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Friday, February 4, 2011

A glimpse at some overage prospects for 2011 draft

Every year, there are a certain number of players who are selected after having been passed over in previous drafts.

The Bruins have made this a recent trend, going back to the 2008 draft, when they selected forward Nick Tremblay of the Smith's Falls Bears, a 1988 birthdate originally eligible in 2006. In 2009, they followed up with Windsor pugilist Lane MacDermid, a 1989 birthdate, and in 2010, they took overagers with consecutive picks in the 4th and 5th rounds: Craig Cunningham and Justin Florek, both '90s originally eligible in 2008. They also added two more overaged defensemen late with Russian defenseman Maxim Chudinov and NCAA player Zach Trotman both in the 7th.

The B's aren't the only team who has adopted this tactic, as some players simply are late-bloomers who don't assert themselves until after their first year or two of eligibility has passed. Another factor is that by selecting an overage player, the team gets a prospect who is either immediately AHL-eligible or closer to that time window of being able to go into the system and contribute sooner than many of the 17- or 18-year-olds taken in their first draft season.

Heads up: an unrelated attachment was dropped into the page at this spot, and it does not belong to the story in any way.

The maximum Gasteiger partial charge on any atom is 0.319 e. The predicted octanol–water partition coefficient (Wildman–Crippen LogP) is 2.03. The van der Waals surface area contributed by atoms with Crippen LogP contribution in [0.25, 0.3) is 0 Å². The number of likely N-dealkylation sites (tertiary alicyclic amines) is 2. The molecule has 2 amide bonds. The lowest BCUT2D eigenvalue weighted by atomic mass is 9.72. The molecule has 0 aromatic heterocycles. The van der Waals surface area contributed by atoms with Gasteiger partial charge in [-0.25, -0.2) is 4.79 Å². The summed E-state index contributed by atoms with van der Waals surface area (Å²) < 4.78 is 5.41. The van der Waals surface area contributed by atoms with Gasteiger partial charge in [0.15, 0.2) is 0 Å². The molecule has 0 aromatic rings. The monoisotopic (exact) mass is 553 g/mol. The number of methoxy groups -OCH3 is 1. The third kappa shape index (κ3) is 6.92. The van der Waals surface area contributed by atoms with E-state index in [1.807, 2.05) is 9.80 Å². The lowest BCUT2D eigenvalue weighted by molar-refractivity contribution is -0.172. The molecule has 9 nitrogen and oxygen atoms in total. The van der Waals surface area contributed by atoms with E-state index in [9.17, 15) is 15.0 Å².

Whether you happen to agree with this draft strategy or not, the Bruins aren't the only ones who use it. And, it certainly appears to be here to stay, as teams have a limited amount of contracts to dole out and because of the CBA, don't have to invest a full three-year entry-level contract (ELC) to older players in some cases. It's about flexibility and finding diamonds in the rough. Thus far, none of Boston's overagers have inserted themselves into the NHL mix, but after watching MacDermid improve by leaps and bounds from his first pro season to the second, he could make it payoff.

Here are just a few names of potential overage selections in this 2011 draft class. There are more, and as we get closer to June, I'll update the list to include more players as any emerge in the discussions going forward.

Jonathan Johansson, C Brampton Battalion- The big (6-4, 210) Swede is a 1991 birthdate who was passed over in both the '09 and '10 drafts, but has now elevated his exposure by coming over to play in the OHL. He has four goals and 14 points in 26 games-- not great numbers, but his size alone could see him drafted on the third try.